The article draws on the interrelations of manifestation, representation, and distribution on the basis of historical examples, cases of “Femen” and “Pussy Riot”, and the analysis of actions of the art groups “Voina” and “Zmena”. The paper maintains that contemporary persuasion is based on the political economy of images rather than on the semiotics and psychoanalysis of images. The creation, reproduction, and distribution of popular images as well as political ones depends more on the market needs and art/science of marketing than on power and representation. Monopolies and corporations of the media could dictate the content of representations and define consumption in the period of analogous paper media, as G. Debord wrote about it. However, multichannel and self-organising informational networks are based not on the dictat of the propaganda or commercial spectacle, but on the semi-free social distributions and creative consumption. Besides, the contemporary semantic value and the significance of public icons depend equally on the form and process of dissemination as well as on the artistic, original content. This means that the circulation of images and the accumulation of symbolical and, as a consequence, financial capital doesn’t necessarily demand a special artistic value or developed aesthetic characteristics. Diminishing of artistry and targeting of protest actions in order to satisfy the desire of consumers are combined with both civic and commercial objectives. The synergy of civic and consumer interests, political activism and consumption in the media characterizes the contemporary political consciousness. Deterioration of art to the elementary street or labour art, adjustment of visuality in order to supply policy requirements and social networking needs blends with the growth of influence of digital technologies, the social and commercial distribution of reportages. The desire to watch the inspirational art as well as the political visions is supported and satisfied by the production and reproduction of special political events.
The article considers two cases: the Ukrainian semi-commercial movement “Femen” and non-commercial art activists as well as the punck rock band „Pussy Riot“ as two possible tactics in the contemporary protest movement. The aim of the article is to analyse various possibilities for protest art tactics in the contemporary media. The social movement “Femen”, its sexism and declarative feminism, its conspicuous activism are an example of manufacturing protest events for political and commercial purposes, for consolidating the interests of corporative capital and civic society. On the contrary, “Pussy Riot” demonstrates manifestations independent of the corporative capital. They are very anarchistic and develop the protest street art. However, the problems of the distribution of art production involved the band into an active participation in the social media and into the creation of independent, communal circles of the circulation of images.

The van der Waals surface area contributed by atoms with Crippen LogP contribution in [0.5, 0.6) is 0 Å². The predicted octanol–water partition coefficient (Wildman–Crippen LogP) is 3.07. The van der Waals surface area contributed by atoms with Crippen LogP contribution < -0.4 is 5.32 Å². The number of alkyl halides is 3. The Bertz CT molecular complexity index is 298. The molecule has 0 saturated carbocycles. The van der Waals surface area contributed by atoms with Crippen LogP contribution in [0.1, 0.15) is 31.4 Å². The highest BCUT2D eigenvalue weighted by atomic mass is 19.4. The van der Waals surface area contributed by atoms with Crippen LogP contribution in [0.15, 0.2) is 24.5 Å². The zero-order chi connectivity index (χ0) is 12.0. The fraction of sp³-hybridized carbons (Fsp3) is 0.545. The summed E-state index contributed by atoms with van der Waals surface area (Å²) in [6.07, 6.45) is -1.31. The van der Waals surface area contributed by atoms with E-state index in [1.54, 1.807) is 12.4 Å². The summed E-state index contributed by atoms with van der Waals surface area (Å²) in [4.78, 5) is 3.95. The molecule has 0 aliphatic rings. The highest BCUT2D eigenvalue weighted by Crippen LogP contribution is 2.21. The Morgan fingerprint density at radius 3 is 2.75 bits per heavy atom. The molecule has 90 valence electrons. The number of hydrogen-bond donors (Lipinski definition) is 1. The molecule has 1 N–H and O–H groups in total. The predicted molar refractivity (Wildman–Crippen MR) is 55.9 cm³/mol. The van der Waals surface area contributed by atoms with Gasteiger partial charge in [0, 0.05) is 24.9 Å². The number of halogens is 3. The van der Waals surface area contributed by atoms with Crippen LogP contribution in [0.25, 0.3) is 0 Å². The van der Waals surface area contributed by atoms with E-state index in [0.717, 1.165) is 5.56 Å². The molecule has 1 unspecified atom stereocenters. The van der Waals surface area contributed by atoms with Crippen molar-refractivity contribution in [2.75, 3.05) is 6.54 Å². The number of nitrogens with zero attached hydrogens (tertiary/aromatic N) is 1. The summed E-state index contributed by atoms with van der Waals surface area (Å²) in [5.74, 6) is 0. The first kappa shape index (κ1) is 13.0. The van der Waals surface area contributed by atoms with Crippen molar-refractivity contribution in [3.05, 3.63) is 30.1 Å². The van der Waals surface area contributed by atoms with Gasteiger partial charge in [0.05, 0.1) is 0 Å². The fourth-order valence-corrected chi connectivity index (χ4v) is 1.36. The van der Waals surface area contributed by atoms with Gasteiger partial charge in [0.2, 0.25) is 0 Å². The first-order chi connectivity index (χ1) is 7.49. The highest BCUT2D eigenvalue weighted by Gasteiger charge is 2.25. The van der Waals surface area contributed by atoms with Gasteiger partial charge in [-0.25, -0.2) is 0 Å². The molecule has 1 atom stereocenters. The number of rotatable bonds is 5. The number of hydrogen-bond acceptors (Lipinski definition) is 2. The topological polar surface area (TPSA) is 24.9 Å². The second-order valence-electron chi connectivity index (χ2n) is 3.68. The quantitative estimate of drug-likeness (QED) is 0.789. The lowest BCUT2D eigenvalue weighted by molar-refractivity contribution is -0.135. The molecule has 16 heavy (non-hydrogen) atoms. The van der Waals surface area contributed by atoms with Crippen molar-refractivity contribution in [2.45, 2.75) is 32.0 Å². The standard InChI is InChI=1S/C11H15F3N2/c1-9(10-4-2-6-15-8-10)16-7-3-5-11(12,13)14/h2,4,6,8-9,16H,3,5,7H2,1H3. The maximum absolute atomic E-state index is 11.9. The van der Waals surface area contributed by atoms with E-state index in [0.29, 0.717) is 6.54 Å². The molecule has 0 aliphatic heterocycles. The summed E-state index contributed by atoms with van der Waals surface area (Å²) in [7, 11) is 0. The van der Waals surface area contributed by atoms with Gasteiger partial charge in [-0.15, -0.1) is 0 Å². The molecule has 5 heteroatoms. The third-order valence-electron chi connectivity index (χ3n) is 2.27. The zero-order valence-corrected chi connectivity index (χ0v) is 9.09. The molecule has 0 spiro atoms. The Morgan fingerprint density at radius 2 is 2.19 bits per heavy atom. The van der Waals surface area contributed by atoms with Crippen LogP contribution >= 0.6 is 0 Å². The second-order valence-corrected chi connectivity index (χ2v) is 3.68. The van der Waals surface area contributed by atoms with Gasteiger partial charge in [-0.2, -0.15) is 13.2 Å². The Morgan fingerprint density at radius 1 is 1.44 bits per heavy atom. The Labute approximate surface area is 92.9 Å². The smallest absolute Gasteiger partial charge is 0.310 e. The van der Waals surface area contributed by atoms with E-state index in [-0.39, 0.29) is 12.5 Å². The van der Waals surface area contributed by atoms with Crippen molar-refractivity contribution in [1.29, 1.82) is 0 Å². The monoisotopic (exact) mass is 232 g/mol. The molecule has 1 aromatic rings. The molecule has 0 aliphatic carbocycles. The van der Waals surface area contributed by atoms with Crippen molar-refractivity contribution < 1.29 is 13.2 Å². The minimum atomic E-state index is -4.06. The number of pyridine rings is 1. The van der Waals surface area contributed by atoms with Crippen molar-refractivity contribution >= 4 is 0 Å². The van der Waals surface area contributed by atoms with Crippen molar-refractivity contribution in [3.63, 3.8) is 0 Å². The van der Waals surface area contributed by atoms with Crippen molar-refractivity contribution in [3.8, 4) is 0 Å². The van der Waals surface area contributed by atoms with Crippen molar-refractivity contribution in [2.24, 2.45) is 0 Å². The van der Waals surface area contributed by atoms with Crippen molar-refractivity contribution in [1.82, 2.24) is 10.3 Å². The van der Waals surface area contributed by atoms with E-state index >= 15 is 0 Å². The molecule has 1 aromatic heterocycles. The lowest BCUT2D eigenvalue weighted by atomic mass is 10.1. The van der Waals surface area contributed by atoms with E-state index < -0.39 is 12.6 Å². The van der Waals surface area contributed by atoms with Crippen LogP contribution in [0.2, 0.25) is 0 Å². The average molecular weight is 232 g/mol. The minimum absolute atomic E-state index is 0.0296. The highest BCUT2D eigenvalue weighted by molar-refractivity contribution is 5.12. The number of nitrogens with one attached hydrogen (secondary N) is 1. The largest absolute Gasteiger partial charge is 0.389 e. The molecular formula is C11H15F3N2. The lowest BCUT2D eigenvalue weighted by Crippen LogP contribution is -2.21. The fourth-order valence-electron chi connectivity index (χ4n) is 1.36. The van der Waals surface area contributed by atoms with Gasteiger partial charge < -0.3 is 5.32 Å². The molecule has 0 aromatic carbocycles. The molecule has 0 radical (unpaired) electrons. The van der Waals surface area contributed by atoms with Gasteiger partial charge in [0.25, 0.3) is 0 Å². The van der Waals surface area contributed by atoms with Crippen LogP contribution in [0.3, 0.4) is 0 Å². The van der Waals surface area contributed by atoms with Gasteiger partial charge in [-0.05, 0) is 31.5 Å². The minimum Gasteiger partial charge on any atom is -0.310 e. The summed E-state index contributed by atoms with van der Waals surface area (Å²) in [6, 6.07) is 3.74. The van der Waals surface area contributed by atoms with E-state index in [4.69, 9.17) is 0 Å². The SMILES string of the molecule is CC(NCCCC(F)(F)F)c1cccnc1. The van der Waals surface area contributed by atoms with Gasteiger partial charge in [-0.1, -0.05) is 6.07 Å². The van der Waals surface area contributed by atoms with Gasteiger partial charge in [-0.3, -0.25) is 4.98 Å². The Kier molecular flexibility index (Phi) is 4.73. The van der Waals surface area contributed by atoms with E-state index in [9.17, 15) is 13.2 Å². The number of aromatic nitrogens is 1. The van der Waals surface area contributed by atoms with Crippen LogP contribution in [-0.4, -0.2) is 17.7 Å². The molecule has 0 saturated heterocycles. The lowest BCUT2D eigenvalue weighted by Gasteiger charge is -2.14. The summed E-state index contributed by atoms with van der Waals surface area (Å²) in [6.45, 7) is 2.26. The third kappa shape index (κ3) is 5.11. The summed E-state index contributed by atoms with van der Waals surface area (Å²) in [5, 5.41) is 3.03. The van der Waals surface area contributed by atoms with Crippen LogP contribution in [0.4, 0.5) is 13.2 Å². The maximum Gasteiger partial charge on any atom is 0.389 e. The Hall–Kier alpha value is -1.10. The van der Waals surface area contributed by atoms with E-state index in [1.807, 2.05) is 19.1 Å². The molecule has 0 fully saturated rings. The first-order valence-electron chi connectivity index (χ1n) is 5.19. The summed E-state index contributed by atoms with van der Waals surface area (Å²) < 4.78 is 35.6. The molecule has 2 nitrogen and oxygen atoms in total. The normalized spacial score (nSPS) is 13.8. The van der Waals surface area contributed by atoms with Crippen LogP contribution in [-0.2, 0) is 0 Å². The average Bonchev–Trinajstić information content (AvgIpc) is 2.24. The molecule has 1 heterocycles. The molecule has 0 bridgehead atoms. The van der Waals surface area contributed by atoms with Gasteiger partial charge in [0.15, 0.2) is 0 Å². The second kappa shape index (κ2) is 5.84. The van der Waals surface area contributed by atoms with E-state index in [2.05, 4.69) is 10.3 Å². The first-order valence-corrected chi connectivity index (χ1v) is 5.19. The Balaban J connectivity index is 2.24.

Intentions of civic-consumer consciousness directly depend on the content of messages, artistic images and the possible euphoria affects that were disseminated in the digital internet spaces. It is the reason to re-evaluate the interrelations among their manifestation, representation, and distribution in the contemporary social media. The contemporary market oriented to the distribution dictates the demands for the reproduction of representations as also in the new media. If the propaganda is based only on the mass production of messages, its information is ineffective and doesn’t correspond on the logic of the contemporary market research and control, on the process of visuality consumption. The stories about the popularization of the art groups “Voina”, “Zmena” and especially “Pussy Riot” are examples of a well organized artistic protest in the political field and on the political arena with a different dependence on commercial corporations. Their activities cover the spheres of artistic manifestations, the digital market of the distribution and production of consumers’ desires and euphoria. The distribution of protest art goes on in the civic political field, and the growth of the protest movement means the development of demands for protest art production. Creative and informational industries seek to delay mass euphoria and then to keep it in order to exploit the enthusiasm and energy of masses for commercial purposes. The purpose of visible and invisible industries is the accumulation of various forms of capital, but not specific moral or political ideals. Critical thinking and political leadership correspond to different narratives of visual scene and the logic of the mass distribution of the visible. Critical thinking and political leadership need artistic experiments in the streets and in the media as models for political behaviour and demands. Artistic examples help to create the diversity of political manifestations and representations, the multiplicity of the political field. The Ukrainian, Russian, Belorussian modern political protests use different tactics from semi-conformism with the official power up to the antagonistic negation of the government, from the semi-commercial “Femen” and its collaboration with the corporate media up to the completely autonomous and anarchistic “Pussy Riot”. I think that all forms of artistic activism are acceptable for the development of free civic society, but they demand a critical perception and development.
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